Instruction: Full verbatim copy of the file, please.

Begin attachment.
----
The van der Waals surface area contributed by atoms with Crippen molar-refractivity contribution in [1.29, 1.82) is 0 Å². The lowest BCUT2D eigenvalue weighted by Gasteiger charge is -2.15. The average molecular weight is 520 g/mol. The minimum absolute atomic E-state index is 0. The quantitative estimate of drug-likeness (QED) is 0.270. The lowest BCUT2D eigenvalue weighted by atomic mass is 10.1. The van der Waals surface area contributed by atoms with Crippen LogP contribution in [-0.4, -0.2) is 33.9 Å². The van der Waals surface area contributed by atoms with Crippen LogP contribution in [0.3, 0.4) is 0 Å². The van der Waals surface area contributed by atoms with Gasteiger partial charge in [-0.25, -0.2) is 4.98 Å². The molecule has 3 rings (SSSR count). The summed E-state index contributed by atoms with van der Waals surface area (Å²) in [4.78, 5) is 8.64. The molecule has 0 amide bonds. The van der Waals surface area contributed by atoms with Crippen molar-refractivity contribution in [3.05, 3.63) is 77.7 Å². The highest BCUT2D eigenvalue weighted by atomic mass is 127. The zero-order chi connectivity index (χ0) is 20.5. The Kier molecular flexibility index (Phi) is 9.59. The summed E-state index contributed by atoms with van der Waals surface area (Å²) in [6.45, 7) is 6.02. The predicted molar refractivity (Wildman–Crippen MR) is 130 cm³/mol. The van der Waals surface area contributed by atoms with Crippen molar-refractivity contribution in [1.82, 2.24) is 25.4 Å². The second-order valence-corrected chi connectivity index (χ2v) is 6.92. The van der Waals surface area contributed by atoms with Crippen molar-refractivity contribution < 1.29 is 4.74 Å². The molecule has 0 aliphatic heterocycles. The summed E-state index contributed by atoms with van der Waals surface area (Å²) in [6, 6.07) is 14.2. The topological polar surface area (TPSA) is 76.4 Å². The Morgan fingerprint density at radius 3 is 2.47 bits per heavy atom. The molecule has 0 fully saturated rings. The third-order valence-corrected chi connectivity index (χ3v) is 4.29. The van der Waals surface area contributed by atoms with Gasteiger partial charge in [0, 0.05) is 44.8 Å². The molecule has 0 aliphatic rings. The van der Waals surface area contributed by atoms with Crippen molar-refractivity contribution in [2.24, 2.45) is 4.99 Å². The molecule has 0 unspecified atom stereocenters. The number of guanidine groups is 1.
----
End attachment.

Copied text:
The van der Waals surface area contributed by atoms with Crippen molar-refractivity contribution in [1.29, 1.82) is 0 Å². The lowest BCUT2D eigenvalue weighted by Gasteiger charge is -2.15. The average molecular weight is 520 g/mol. The minimum absolute atomic E-state index is 0. The quantitative estimate of drug-likeness (QED) is 0.270. The lowest BCUT2D eigenvalue weighted by atomic mass is 10.1. The van der Waals surface area contributed by atoms with Crippen LogP contribution in [-0.4, -0.2) is 33.9 Å². The van der Waals surface area contributed by atoms with Crippen LogP contribution in [0.3, 0.4) is 0 Å². The van der Waals surface area contributed by atoms with Gasteiger partial charge in [-0.25, -0.2) is 4.98 Å². The molecule has 3 rings (SSSR count). The summed E-state index contributed by atoms with van der Waals surface area (Å²) in [4.78, 5) is 8.64. The molecule has 0 amide bonds. The van der Waals surface area contributed by atoms with Crippen molar-refractivity contribution in [3.05, 3.63) is 77.7 Å². The highest BCUT2D eigenvalue weighted by atomic mass is 127. The zero-order chi connectivity index (χ0) is 20.5. The Kier molecular flexibility index (Phi) is 9.59. The summed E-state index contributed by atoms with van der Waals surface area (Å²) in [6.45, 7) is 6.02. The predicted molar refractivity (Wildman–Crippen MR) is 130 cm³/mol. The van der Waals surface area contributed by atoms with Crippen molar-refractivity contribution in [1.82, 2.24) is 25.4 Å². The second-order valence-corrected chi connectivity index (χ2v) is 6.92. The van der Waals surface area contributed by atoms with Crippen molar-refractivity contribution < 1.29 is 4.74 Å². The molecule has 0 aliphatic heterocycles. The summed E-state index contributed by atoms with van der Waals surface area (Å²) in [6, 6.07) is 14.2. The topological polar surface area (TPSA) is 76.4 Å². The Morgan fingerprint density at radius 3 is 2.47 bits per heavy atom. The molecule has 0 fully saturated rings. The third-order valence-corrected chi connectivity index (χ3v) is 4.29. The van der Waals surface area contributed by atoms with Gasteiger partial charge in [0, 0.05) is 44.8 Å². The molecule has 0 aliphatic rings. The van der Waals surface area contributed by atoms with Crippen molar-refractivity contribution in [2.24, 2.45) is 4.99 Å². The molecule has 0 unspecified atom stereocenters. The number of guanidine groups is 1.